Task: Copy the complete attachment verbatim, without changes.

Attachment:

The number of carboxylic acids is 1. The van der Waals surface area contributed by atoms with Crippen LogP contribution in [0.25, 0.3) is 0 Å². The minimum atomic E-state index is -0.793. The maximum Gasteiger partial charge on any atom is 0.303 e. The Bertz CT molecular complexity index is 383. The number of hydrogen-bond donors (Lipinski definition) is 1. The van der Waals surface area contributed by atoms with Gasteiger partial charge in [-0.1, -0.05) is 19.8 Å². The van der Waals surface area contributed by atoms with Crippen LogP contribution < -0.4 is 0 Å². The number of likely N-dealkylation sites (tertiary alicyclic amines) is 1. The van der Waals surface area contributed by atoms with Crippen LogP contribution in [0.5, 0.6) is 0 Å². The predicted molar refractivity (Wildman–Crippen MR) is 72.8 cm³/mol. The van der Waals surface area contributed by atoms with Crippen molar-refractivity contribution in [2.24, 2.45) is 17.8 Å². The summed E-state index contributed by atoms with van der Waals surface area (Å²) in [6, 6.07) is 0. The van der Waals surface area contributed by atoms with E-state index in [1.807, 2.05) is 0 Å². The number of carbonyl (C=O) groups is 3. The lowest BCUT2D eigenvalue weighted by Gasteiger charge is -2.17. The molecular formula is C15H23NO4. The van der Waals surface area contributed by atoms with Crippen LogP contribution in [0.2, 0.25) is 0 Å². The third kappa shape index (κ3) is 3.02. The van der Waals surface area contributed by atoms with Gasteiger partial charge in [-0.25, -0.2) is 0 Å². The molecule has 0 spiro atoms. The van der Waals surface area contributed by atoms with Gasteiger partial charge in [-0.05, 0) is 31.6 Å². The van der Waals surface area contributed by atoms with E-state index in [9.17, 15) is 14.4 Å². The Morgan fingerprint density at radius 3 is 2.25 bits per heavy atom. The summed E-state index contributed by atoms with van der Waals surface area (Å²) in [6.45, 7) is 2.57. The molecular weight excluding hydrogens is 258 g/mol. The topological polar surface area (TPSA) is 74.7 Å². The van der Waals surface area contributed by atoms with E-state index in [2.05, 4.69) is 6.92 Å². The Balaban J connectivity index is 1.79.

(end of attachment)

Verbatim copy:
The number of carboxylic acids is 1. The van der Waals surface area contributed by atoms with Crippen LogP contribution in [0.25, 0.3) is 0 Å². The minimum atomic E-state index is -0.793. The maximum Gasteiger partial charge on any atom is 0.303 e. The Bertz CT molecular complexity index is 383. The number of hydrogen-bond donors (Lipinski definition) is 1. The van der Waals surface area contributed by atoms with Gasteiger partial charge in [-0.1, -0.05) is 19.8 Å². The van der Waals surface area contributed by atoms with Crippen LogP contribution < -0.4 is 0 Å². The number of likely N-dealkylation sites (tertiary alicyclic amines) is 1. The van der Waals surface area contributed by atoms with Crippen LogP contribution in [0.5, 0.6) is 0 Å². The predicted molar refractivity (Wildman–Crippen MR) is 72.8 cm³/mol. The van der Waals surface area contributed by atoms with Crippen molar-refractivity contribution in [2.24, 2.45) is 17.8 Å². The summed E-state index contributed by atoms with van der Waals surface area (Å²) in [6, 6.07) is 0. The van der Waals surface area contributed by atoms with E-state index in [1.807, 2.05) is 0 Å². The number of carbonyl (C=O) groups is 3. The lowest BCUT2D eigenvalue weighted by Gasteiger charge is -2.17. The molecular formula is C15H23NO4. The van der Waals surface area contributed by atoms with Crippen LogP contribution in [0.2, 0.25) is 0 Å². The third kappa shape index (κ3) is 3.02. The van der Waals surface area contributed by atoms with Gasteiger partial charge in [-0.25, -0.2) is 0 Å². The molecule has 0 spiro atoms. The van der Waals surface area contributed by atoms with Gasteiger partial charge in [-0.05, 0) is 31.6 Å². The van der Waals surface area contributed by atoms with E-state index in [9.17, 15) is 14.4 Å². The Morgan fingerprint density at radius 3 is 2.25 bits per heavy atom. The summed E-state index contributed by atoms with van der Waals surface area (Å²) in [6.45, 7) is 2.57. The molecular weight excluding hydrogens is 258 g/mol. The topological polar surface area (TPSA) is 74.7 Å². The van der Waals surface area contributed by atoms with E-state index in [2.05, 4.69) is 6.92 Å². The Balaban J connectivity index is 1.79.